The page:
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BMJ. May 26, 2001; 322(7297): 1267.
PMCID: PMC1120378

Chemotherapy may be overused at the end of life

Many patients with cancer receive chemotherapy at the end of life, even if their kind of cancer is known to be unresponsive to the drugs, according to a study reported at the recent annual meeting of the American Society of Clinical Oncologists held in San Francisco.

The finding “strongly suggests overuse of chemotherapy at the end of life,” lead author Dr Ezekiel Emanuel, chairman of the department of clinical bioethics at the US National Institutes of Health, told delegates. “Many are concerned with the quality of end of life care and specifically that patients should not be overtreated with ineffective therapies that won't improve their quality of life,” he said.

Dr Emanuel and his team looked at the billing records of nearly 8000 patients who died of cancer in the state of Massachusetts in 1996. They found that 41% of patients received chemotherapy in the final year of life, 33% in the final six months, and 25% in the final three months.

The researchers then divided the patients into two groups to see if the chemotherapy treatment was appropriate or inappropriate. One group of patients had cancer types that are responsive to chemotherapy (namely, the treatment shrinks the tumour) and the other had cancers considered to be non-responsive.

Dr Emanuel's team used standard textbooks to classify whether different cancers were generally responsive or unresponsive to chemotherapy. Responsive cancers included in the study were breast, colon, and ovarian. Unresponsive cancers included gallbladder, kidney, liver, pancreatic, and melanoma.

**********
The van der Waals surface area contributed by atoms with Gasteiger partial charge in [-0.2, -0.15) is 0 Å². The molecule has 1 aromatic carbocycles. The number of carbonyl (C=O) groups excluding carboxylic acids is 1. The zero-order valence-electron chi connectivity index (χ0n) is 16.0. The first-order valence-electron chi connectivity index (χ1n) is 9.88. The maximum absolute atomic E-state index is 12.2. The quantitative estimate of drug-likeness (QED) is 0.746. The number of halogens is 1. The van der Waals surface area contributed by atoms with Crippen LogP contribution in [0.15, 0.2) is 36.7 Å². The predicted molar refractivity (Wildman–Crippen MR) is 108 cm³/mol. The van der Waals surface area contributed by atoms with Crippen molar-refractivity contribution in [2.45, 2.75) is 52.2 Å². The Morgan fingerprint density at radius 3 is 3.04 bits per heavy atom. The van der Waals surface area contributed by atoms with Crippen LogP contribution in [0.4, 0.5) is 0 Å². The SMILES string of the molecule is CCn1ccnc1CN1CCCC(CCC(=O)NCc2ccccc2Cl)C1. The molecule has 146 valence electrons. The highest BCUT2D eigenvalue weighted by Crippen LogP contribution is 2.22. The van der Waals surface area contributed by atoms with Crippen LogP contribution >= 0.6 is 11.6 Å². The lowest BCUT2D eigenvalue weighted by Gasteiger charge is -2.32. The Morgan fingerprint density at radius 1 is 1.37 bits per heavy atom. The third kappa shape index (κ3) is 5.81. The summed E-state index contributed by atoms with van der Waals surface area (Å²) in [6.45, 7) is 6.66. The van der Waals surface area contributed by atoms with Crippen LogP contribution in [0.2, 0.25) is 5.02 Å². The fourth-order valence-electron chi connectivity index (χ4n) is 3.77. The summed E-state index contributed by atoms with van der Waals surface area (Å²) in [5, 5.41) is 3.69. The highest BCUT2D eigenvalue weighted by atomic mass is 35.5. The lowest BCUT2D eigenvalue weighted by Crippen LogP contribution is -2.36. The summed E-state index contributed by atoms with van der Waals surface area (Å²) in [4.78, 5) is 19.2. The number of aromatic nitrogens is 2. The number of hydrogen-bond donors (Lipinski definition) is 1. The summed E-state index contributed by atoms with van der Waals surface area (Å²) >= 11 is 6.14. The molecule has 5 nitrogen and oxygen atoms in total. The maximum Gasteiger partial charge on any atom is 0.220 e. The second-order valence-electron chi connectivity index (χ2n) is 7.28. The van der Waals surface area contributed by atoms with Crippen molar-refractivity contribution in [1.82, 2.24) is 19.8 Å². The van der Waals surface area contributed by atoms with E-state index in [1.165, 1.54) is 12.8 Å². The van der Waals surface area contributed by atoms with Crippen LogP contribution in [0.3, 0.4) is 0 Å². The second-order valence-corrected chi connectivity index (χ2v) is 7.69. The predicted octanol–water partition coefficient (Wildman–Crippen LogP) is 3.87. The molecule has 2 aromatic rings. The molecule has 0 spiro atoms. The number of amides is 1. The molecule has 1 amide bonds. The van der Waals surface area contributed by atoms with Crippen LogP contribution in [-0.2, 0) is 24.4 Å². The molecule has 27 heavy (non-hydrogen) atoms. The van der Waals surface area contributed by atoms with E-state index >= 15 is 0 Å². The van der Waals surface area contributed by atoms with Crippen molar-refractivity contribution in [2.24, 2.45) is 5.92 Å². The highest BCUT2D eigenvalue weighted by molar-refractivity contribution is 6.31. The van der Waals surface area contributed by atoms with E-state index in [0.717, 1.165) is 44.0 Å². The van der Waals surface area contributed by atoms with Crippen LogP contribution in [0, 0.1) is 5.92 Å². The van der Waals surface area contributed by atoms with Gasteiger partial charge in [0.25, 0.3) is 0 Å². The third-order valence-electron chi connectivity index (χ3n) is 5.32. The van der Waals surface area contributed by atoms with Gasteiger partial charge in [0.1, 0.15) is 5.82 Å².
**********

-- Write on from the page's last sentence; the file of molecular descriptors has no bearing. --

The researchers found that at six months, three months, and one month before death, the use of chemotherapy between the two groups of patients did not differ. Chemotherapy was given with the same frequency.

Additional studies are needed before such findings can be confirmed nationally and guidelines can be developed on when chemotherapy should be stopped in terminal cases, Dr Emanuel said. In addition, he said, studies are needed to understand better how the interaction among doctors, patients, and families influences the use of chemotherapy in terminal stages of cancer.

Dr Emanuel also noted that treating patients with chemotherapy in the final year of life is expensive—$38308 (£27360), compared with $27567 for patients not in the final year of life. “We are going to need to do a lot of research to figure out what is driving the need for chemotherapy during the last months of life, especially for patients with unresponsive cancers,” he said.

David Kerr, professor of clinical oncology at Birmingham University, commenting on the US study, said he thought that there would be less use of chemotherapy in the final year of life in the United Kingdom, for several reasons. “We tend to adhere to evidence based treatment guidelines,” he said. “We are also under sufficient ‘pressure’ treating the curable and moderately chemosensitive tumours without wasting resource on unproven treatments.”


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